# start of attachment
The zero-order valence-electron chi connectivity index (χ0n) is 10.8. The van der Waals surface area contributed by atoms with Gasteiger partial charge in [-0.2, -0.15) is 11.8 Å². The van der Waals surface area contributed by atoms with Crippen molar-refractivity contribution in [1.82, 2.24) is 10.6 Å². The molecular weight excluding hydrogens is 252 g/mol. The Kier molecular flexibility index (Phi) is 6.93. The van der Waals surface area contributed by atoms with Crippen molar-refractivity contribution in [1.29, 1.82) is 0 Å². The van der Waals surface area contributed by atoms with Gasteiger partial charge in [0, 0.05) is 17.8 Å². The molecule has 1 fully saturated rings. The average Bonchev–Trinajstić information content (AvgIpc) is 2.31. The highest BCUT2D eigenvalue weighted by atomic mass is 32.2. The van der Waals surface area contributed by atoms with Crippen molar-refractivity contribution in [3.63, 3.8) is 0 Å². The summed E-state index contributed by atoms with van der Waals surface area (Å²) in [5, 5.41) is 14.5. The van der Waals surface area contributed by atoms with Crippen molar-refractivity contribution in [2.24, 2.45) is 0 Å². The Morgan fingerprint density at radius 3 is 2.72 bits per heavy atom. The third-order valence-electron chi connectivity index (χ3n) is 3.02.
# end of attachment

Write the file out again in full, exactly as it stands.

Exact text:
The zero-order valence-electron chi connectivity index (χ0n) is 10.8. The van der Waals surface area contributed by atoms with Gasteiger partial charge in [-0.2, -0.15) is 11.8 Å². The van der Waals surface area contributed by atoms with Crippen molar-refractivity contribution in [1.82, 2.24) is 10.6 Å². The molecular weight excluding hydrogens is 252 g/mol. The Kier molecular flexibility index (Phi) is 6.93. The van der Waals surface area contributed by atoms with Crippen molar-refractivity contribution in [1.29, 1.82) is 0 Å². The van der Waals surface area contributed by atoms with Gasteiger partial charge in [0, 0.05) is 17.8 Å². The molecule has 1 fully saturated rings. The average Bonchev–Trinajstić information content (AvgIpc) is 2.31. The highest BCUT2D eigenvalue weighted by atomic mass is 32.2. The van der Waals surface area contributed by atoms with Crippen molar-refractivity contribution in [3.63, 3.8) is 0 Å². The summed E-state index contributed by atoms with van der Waals surface area (Å²) in [5, 5.41) is 14.5. The van der Waals surface area contributed by atoms with Crippen molar-refractivity contribution in [2.24, 2.45) is 0 Å². The Morgan fingerprint density at radius 3 is 2.72 bits per heavy atom. The third-order valence-electron chi connectivity index (χ3n) is 3.02.